Grammy Award-winning rap star and business entrepreneur Jay-Z is cultivating the next generation of music industry leaders in his hometown of Brooklyn. This week the artist’s Roc Nation global entertainment company and nationally-ranked Long Island University (LIU) announced a new collaboration to launch the Roc Nation School of Music, Sports & Entertainment.
The new school, which this fall will begin accepting students for the fall 2021 semester at LIU’s Brooklyn campus, is offering 25% of incoming freshman a Roc Nation Hope Scholarship to support a debt-free education. Beginning in spring of 2021, summer residential camps (offering need-based scholarships) for high schoolers and year-round Saturday programs for children ages 10-18 will inspire young talent to become changemakers in music and sports management.
“This partnership, envisioned alongside LIU President Dr. (Kimberly) Cline, is a true investment in our community and young people in Brooklyn, in New York City and beyond,” Roc Nation CEO Desiree Perez said in an announcement. “We’re excited that the Roc Nation School of Music, Sports & Entertainment will provide unique insight, knowledge and experiences for students and introduce the world to the next generation of unmatched talent.”
Brett Yormark, Roc Nation’s president of business operations and strategy, says that the company enjoys a long-standing working relationship with LIU, and music and sports remain a priority for Cline and the LIU Board of Trustees. He also says that expansion beyond the new Brooklyn school in collaboration with LIU would be considered.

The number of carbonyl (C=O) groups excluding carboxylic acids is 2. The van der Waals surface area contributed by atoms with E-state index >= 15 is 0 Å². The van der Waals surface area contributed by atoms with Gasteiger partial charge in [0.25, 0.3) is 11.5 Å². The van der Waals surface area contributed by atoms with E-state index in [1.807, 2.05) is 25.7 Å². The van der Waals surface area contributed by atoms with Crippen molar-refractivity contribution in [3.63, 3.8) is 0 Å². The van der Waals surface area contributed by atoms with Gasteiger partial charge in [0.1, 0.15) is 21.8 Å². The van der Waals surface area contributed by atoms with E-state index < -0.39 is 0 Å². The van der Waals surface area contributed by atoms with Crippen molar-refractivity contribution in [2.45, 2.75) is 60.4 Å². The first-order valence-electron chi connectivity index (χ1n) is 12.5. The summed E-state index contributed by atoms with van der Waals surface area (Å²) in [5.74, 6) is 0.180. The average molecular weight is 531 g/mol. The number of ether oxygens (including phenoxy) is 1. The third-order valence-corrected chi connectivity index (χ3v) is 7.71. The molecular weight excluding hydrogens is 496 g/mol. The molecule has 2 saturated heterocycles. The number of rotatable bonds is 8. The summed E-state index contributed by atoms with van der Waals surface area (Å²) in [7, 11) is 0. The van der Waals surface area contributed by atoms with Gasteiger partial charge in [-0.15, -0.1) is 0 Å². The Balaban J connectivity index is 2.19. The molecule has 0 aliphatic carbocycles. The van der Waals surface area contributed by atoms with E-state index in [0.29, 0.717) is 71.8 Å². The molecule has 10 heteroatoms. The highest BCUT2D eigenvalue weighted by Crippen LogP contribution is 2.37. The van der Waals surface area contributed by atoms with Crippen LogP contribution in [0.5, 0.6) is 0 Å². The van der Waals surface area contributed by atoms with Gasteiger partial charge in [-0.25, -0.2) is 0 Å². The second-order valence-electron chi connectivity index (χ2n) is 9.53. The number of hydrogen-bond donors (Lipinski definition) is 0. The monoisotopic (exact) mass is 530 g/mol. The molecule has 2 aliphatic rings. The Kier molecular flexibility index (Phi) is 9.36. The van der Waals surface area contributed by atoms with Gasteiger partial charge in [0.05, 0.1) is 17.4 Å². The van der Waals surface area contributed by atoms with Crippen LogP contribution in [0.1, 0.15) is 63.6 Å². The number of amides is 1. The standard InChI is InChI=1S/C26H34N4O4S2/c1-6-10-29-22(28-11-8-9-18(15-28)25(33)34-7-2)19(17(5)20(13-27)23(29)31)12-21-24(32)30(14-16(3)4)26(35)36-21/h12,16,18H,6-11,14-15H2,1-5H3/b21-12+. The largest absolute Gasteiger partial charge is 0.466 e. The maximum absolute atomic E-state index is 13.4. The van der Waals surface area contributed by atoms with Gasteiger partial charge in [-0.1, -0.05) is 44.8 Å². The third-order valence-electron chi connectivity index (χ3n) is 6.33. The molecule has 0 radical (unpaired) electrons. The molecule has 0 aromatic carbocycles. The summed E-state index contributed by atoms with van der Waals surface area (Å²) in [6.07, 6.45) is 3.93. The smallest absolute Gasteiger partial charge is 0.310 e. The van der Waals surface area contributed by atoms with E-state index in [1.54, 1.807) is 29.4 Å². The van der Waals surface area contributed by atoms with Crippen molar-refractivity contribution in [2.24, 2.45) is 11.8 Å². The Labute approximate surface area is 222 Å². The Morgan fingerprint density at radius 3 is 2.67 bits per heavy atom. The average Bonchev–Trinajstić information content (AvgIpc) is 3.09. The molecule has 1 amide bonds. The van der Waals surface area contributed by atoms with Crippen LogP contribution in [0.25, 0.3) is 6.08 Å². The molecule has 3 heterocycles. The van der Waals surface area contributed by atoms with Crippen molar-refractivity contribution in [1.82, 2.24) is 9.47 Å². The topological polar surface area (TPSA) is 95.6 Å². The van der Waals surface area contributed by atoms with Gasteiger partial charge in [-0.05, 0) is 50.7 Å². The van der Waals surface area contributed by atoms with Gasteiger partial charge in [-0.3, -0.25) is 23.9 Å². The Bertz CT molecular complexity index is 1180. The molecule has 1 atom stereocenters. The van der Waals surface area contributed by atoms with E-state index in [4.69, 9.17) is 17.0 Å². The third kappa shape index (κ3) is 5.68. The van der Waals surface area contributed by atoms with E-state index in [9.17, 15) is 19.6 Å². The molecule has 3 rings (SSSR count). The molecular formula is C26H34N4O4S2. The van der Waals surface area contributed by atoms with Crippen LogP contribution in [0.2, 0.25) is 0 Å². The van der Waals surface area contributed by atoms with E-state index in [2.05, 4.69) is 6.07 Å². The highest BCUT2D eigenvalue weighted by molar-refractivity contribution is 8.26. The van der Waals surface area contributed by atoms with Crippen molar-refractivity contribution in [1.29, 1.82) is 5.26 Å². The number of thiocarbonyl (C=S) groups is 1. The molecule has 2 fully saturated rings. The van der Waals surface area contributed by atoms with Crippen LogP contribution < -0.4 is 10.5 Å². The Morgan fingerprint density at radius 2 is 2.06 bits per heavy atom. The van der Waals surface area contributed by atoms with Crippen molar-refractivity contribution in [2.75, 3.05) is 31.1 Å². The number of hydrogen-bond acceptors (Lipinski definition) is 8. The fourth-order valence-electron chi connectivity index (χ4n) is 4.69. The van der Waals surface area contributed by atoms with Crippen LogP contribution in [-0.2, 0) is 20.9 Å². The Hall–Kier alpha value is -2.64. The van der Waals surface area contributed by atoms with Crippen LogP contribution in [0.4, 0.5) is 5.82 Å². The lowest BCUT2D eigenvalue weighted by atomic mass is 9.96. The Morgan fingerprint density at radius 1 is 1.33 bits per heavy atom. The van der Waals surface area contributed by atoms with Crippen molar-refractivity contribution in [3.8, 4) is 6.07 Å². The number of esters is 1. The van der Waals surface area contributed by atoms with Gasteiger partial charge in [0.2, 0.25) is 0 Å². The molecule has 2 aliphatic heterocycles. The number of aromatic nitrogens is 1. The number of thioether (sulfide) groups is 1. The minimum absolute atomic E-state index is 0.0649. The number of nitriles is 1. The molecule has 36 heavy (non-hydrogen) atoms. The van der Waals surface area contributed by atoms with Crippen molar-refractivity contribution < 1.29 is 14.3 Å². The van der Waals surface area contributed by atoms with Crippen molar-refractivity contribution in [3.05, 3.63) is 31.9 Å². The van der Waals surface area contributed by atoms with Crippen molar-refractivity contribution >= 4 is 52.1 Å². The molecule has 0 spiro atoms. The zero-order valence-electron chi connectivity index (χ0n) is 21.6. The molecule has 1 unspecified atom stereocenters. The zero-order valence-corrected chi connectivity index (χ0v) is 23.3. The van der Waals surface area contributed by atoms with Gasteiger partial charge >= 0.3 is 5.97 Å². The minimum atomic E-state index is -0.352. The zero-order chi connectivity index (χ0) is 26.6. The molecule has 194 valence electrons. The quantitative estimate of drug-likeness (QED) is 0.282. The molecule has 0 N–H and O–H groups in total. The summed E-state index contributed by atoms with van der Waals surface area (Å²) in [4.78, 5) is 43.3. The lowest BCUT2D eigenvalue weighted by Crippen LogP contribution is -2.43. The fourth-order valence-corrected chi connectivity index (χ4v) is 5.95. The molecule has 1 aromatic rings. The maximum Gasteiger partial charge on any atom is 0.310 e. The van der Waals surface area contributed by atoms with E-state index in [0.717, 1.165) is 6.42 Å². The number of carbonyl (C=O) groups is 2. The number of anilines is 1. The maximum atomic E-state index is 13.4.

Brooklyn’s Roc Nation school will offer undergraduate degrees in music, music technology, entrepreneurship and production, and sports management. Students will build a network of professional contacts through visits by guest artists and lecturers, immersive internships and hands-on experience in various fields.
“Our proximity in and around New York City’s epicenter of music and sports clearly positions us to offer unparalleled experiential learning and access to professional opportunities that will launch students to success,” Cline said in a statement. “We look forward to joining with Roc Nation to offer an unprecedented educational resource that opens up the entertainment and sports world to a new and eager generation.”
Hope Scholarship recipients will be selected among New York-based, high academic achievers who are also first-time freshmen demonstrating the highest need to receive individualized support and mentorship. Both the new school’s scholarships and programs will empower students who might otherwise never be exposed to or consider a career in music, given the steady decline of arts education amidst budget cuts in U.S. schools.
Community music programs also keep students connected to the arts. Michael Sticka, president of the Grammy Museum, the Recording Academy’s official foundation that oversees the academy’s educational initiatives, agrees that the music community must join together and help prepare its future leaders.
“As the leader of a nonprofit organization whose mission it is to support music education, we are always thrilled to hear about new schools and programs that will inspire and foster music’s next generation of creators and leaders.”